Child custody and child support are often extremely contentious issues, and tensions can be made even worse when a parent chooses not to live up to his or her obligations under the custody or support orders.
Frustrated parents often ask whether they can have the other parent's rights to a child or children terminated in order to be done with the problem once and for all. Here we explain when parental rights can be terminated.
Terminating Parental Rights through Adoption
Parental rights are terminated in adoption cases. In these cases, the state allows parents to give up their parental rights and responsibilities because someone else will be stepping in and taking over those rights and responsibilities, so as to ensure the child’s well-being. You may be able to use adoption as a way of terminating parental rights if:
The other parent wants to give up his or her parental rights;
You are married; and
Your new spouse is willing to make the transition from step-parent to adoptive parent.
If you go through this process, then you and your child's adoptive parent will be the child's parents from that point on as far as the law is concerned. Hence, you cannot later change your mind and try to get child support from the child's biological parent who has had his or her rights terminated.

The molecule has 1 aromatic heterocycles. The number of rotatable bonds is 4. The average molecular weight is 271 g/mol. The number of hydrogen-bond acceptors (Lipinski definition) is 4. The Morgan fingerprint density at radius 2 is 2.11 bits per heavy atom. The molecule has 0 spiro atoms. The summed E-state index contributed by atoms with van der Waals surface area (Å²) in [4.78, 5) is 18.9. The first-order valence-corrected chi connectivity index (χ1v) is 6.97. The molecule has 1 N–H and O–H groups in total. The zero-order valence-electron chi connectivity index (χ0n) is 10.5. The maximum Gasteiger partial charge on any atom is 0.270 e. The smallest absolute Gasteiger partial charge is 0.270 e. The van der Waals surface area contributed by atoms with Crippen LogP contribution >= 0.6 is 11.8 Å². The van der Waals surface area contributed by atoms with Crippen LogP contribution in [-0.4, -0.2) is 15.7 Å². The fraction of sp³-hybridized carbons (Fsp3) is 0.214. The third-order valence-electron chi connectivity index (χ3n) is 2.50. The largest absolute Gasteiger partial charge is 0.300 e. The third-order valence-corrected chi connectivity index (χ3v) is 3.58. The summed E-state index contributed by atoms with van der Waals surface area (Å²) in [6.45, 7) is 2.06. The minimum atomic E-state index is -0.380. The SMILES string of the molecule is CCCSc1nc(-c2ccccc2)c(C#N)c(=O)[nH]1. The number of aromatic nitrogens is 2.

If the parent whose rights you would like to have terminated does not agree to the adoption, then you must be able to show that he or she is an “unfit” parent in order to have his or her rights terminated. You may be able to prove this by showing that the parent has abandoned the child, has failed to show a reasonable degree of interest in the child or a reasonable amount of concern or responsibility for the child's welfare, has deserted or neglected the child, or has been extremely cruel to the child.
Can Parental Rights be Terminated if Adoption is Not a Possibility?
If adoption is not a possibility, then you will likely not be able to have the other parent's rights terminated. The government wants to hold two people responsible for the care of a child if at all possible. Therefore, when lower-income single parents seek state assistance to raise their children, the state may first force them to seek child support from the child's other parent.
Call Sullivan Taylor, Gumina & Palmer, P.C.
If you are struggling to get your child's other parent to live up to his or her child support or child custody obligations, you need the help of skilled Illinois family law lawyers. Call Sullivan Taylor, Gumina & Palmer, P.C. at 630-665-7676. We will help you figure out the best plan to enforce your rights and your child's rights, and hold your child's other parent responsible.